I really hate know-it-alls. Having said that, don't detest me if I admit that most of the suggestions in an article in today's New York Times about using plastics healthfully, I've been preaching about for years.
Never use plastic in the microwave was one of them. I abandoned heating things in plastic containers eons ago and I NEVER cover anything going in a microwave with plastic wrap. I use the Corning Ware glass lids that go with my soufflé dishes. You can cover anything from a soup bowl to a dinner plate. Or I use waxed paper, if something is spattering. I did learn from this article that waxed paper is manufactured far less efficiently than plastic, but its disposal is less problematical.
As far as plastic water bottles, I try not to buy them more than a couple times a year for road trips, but definitely not for everyday use. I find it completely gross that people keep the same water bottle by their desks and just rinse it out (a bit) and then refill it. And even washing them well isn't a particularly good solution. The narrow mouths make it difficult to get rid of the bacteria and putting them in the dishwasher actually degrades the plastic and makes the leeching out of the dangerous chemicals more possible.
As with so many things, the more we learn, the more difficult it becomes to know what to do. Don't reuse a plastic water bottle with a number one on the bottom...that's easy. But reusing plastic containers with the numbers 2 or 5 on the bottom may be okay, but never in the microwave.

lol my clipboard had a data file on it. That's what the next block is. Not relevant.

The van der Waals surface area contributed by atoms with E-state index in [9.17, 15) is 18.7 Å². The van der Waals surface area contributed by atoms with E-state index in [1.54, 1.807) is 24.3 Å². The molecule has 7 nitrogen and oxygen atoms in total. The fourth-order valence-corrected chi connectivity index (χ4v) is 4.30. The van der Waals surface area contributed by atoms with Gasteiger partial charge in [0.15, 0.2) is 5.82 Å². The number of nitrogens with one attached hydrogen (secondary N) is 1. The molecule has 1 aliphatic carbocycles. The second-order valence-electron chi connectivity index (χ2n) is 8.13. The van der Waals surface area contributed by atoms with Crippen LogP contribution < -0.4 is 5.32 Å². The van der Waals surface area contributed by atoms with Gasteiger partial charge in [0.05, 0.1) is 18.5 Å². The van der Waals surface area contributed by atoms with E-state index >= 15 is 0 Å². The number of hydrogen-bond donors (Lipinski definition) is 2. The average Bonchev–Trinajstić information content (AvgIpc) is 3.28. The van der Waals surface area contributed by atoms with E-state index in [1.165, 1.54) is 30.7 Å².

Hey, wait a second, I'm not so great after all. I just took a look at my seltzer bottles. They're plastic with a number one on the bottom. I never even thought about them. Okay, I may not buy them for daily use, but I still always have seltzer on hand. I guess I will look for seltzer in glass bottles.
The microwave part is not really that complicated. Just put things on a dinner plate or in a bowl before you zap it and only cover it with a glass lid. Use plastic wrap only for stuff that's going into the fridge or freezer. But it is difficult to know what to do about the water bottles, especially if you have sports playing kids. I always used those heavier plastic sports bottles that I put in the dishwasher, but now those don't seem to be 100% safe.
I'd love to hear other ideas for cutting down on single use plastics. I don't buy water bottles, but I do have to look into my seltzer consumption. I try to buy soaps and liquid cleaners in big containers and then decant them into reusable smaller ones. I almost always bring my own bags to the supermarket. Look at this pretty one I got in Paris.
This is one A gave me.
I used to eschew plastic bags for produce and just put them in my cart, until I saw that story about the unbelievable amount of bacteria on the checkout conveyor belt. Wegman's has small brown paper bags in their produce department, which I use when I go there. I guess every little bit helps, but sometimes it seems pretty difficult to make a big difference.
The last suggestion in the article was probably the most helpful:"Stop buying and use what we have in the house."